CARES Funds Five Community-Based Projects throughout Region
Because Eastern Kentucky University CARES:
· Students in Perry County will be taught where their food comes from and encouraged to begin a healthy lifestyle at a young age.
· High school students in Wayne and Pulaski counties will be educated about mental illness and mental health.
· Estill County Emergency Medical Services will develop a coordinated multi-tiered safety plan for preventing school violence and disruption and for responding to school violence and disruption when it occurs.
· Students in four school districts in Whitley and Knox counties will be exposed to the arts through a variety of course options and opportunities.
· Local community members from Harlan, Letcher and surrounding counties will engage in citizen science projects, such as monitoring lichens as a bio indicator of air quality, creating a sense of ownership and empowerment.
Each of these five community-based projects recently received a $10,000 grant from EKU’s Center for Appalachian Regional Engagement and Stewardship (CARES). By design, all the initiatives include partners at EKU and focus on one or more of the five following areas: economic and workforce development, education, environment, collaborative government, and health, wellness and safety. None of the grant funds can be used to cover construction costs.
”EKU is dedicated to our people, places and programs on our campuses and all across our region,” EKU President Michael Benson said. “These grants represent a great community partnership that is designed to address very specific opportunities in our communities and help those dedicated community servants carry out their good work.”
Eighteen proposals from across the EKU service region were submitted for possible funding. “We appreciate the hard work that went into preparing each one,” said Ian Mooers, director of EKU’s Center for Economic Development, Entrepreneurship and Technology (CEDET). “I want to thank our internal and external grant reviewers who gave valuable time to carefully consider each application.”
A synopsis of each grant-awarded community project follows:
Agriculture Literacy Project – A partnership between the EKU Department of Anthropology/Sociology/Social Work (Dr. Jennifer Wies) and Perry County Farm to School aims to make students aware of where their food comes from through farm field days, school gardens, and in-class food and nutrition education. The goal of the project is to instill healthy habits at an early age, teach environmental stewardship, and introduce hands-on learning that works in conjunction with Common Core standards.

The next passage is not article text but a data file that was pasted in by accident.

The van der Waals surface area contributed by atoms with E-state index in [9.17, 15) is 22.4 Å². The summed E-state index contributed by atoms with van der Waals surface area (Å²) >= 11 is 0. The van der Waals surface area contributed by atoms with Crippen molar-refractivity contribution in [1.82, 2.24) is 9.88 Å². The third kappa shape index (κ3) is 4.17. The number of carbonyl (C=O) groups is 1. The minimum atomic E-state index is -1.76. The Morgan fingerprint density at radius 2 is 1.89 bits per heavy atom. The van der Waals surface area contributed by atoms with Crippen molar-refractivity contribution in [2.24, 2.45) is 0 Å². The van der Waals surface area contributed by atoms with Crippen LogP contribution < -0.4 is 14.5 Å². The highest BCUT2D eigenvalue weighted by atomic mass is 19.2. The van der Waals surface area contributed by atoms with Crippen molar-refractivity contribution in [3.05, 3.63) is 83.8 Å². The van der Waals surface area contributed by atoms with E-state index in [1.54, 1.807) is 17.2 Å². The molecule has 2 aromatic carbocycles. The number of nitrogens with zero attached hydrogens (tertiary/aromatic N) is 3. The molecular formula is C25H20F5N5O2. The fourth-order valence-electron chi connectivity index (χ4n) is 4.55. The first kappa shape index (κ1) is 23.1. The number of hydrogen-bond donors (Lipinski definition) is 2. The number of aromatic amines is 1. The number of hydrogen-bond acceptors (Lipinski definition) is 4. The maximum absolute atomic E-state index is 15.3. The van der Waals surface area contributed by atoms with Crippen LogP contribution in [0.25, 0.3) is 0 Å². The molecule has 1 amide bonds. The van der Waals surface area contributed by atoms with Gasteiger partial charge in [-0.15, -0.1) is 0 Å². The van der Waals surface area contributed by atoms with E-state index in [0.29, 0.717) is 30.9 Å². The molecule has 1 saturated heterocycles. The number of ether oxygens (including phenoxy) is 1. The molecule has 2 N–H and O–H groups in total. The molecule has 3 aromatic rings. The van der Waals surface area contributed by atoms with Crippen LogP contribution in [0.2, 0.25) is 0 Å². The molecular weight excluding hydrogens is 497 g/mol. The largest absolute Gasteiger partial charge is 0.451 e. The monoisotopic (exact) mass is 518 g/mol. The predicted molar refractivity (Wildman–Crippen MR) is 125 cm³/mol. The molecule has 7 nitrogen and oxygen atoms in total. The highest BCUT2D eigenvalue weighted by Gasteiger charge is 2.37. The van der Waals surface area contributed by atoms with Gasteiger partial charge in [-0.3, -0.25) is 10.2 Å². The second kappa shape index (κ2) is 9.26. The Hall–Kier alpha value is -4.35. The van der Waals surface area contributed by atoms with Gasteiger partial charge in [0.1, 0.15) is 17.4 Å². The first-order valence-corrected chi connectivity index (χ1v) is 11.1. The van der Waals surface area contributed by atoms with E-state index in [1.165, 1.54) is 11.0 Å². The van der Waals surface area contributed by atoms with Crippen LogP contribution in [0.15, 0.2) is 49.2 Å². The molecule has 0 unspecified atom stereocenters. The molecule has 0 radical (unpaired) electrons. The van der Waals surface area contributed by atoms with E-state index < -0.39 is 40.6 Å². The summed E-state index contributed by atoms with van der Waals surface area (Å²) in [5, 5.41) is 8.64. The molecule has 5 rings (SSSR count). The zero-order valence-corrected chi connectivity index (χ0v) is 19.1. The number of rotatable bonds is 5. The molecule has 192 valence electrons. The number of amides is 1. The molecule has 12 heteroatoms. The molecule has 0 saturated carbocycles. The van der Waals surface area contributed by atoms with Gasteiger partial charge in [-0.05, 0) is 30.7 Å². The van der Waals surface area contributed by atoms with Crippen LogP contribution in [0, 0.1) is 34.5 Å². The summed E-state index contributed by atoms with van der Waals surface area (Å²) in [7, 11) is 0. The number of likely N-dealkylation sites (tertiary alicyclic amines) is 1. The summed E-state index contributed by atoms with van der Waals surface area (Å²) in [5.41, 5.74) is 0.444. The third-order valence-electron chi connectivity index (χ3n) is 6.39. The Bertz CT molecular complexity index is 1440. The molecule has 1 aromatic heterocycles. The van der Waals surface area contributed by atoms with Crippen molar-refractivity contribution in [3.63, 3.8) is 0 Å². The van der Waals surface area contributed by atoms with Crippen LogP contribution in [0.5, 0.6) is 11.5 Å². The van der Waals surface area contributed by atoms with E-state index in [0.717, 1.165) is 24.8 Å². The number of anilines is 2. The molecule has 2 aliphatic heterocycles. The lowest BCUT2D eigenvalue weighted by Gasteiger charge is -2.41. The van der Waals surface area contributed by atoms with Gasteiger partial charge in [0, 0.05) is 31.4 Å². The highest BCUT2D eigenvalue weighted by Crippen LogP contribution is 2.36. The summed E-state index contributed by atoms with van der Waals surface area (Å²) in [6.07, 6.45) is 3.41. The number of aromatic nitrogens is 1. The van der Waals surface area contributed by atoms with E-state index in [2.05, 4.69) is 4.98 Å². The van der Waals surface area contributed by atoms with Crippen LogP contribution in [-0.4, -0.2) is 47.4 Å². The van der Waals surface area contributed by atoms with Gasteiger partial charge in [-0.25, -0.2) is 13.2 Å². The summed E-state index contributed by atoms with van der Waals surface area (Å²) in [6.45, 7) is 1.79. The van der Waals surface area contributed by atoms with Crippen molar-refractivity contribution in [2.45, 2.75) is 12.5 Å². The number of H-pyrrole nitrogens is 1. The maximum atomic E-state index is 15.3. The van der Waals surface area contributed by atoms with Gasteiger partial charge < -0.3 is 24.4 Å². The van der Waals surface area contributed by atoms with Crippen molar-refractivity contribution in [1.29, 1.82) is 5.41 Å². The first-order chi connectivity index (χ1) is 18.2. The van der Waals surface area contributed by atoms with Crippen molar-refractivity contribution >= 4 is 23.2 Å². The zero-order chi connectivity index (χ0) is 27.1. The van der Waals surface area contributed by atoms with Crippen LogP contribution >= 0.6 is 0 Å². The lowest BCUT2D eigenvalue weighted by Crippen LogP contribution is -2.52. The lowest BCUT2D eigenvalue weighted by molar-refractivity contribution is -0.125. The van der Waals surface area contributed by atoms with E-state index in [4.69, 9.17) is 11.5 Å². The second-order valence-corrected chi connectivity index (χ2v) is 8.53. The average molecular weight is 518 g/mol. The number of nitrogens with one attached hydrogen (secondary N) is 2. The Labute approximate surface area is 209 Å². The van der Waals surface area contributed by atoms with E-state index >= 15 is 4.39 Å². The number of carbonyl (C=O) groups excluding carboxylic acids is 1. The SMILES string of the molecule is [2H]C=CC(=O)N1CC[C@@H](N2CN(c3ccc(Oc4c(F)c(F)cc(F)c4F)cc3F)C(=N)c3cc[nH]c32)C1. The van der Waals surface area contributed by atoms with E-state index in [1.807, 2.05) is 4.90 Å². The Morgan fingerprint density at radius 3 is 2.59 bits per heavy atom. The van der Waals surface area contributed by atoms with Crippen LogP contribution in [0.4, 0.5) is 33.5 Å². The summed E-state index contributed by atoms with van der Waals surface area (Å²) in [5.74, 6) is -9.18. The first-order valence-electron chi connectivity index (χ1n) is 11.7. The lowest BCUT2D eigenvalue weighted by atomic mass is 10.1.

“Ending the Silence” – A partnership between the EKU Department of Psychology (Dr. Robert Brubaker and Dr. Melinda Moore) and NAMI Kentucky will bring much needed education to high school students in Wayne and Pulaski counties about mental health/mental illness. Students will develop awareness and gain specific knowledge about mental health/mental illness conditions that they would not have otherwise had. They will be able to access mental health information, treatment resources, support, advocacy and/or early treatment should they, their friends, or family members need mental health services. The project is expected to help decrease the stigma and fear attached to getting treatment.
Engineers to Preparedness: School Safety and Community Preparedness Project – The partnership between EKU’s School of Justice Studies (Dr. Preston Elrod) and Estill County Emergency Medical Services (ECEMS) will develop and evaluate a plan that will initially target Estill County High School and provide a more comprehensive approach to school violence and disruption by directing more attention at the prevention of violence and disruption while also improving the ability of the school and first responders to effectively respond to and recover from a range of threatening and/or harmful events.
Southeastern Kentucky Fine Arts Academy – The partnership between the EKU Department of Exercise and Sport Science (Dr. Marianne McAdam) and Corbin Independent Schools will create a series of four collaborative fine arts workshops for middle and/or high school students meeting Kentucky’s requirement for formal identification as gifted and talented or who demonstrate high potential in dance, drama, music, or visual arts. The workshops will increase student exposure to various forms of expression in the respective fields. The collaboration between EKU and Corbin Independent Schools as well as surrounding school systems will also help build community capacity to plan, implement and sustain a fine arts academy.
Taking a “Lichen” to Air Quality: A Citizen Science Project – The partnership between EKU’s Division of Natural Areas (Dr. Melinda Wilder) and Pine Mountain Settlement School will develop and pilot a citizen science program using lichens as bio-indicators of air quality within EKU’s service region. This project will also provide the region with an ecological research database and an educational resource.
The community grant programs function on a reimbursement basis, with cost-share required. Grantees must first spend their own funds, in line with an approved budget, and then submit documentation of expenses to CARES to receive reimbursement.
Activities within the following counties were eligible for the grants: Bell, Boyle, Casey, Clay, Estill, Garrard, Harlan, Jackson, Knox, Laurel, Lee, Leslie, Lincoln, McCreary, Madison, Owsley, Perry, Powell, Pulaski, Rockcastle, Wayne and Whitley.
The EKU Center for Appalachian Regional Engagement and Stewardship was established to provide a unified, comprehensive approach to stewardship and engagement that focuses on the five areas identified by the Kentucky Council on Postsecondary Education: economic and workforce development, education, environment, collaborative government, and health, wellness and safety.
Published on June 25, 2015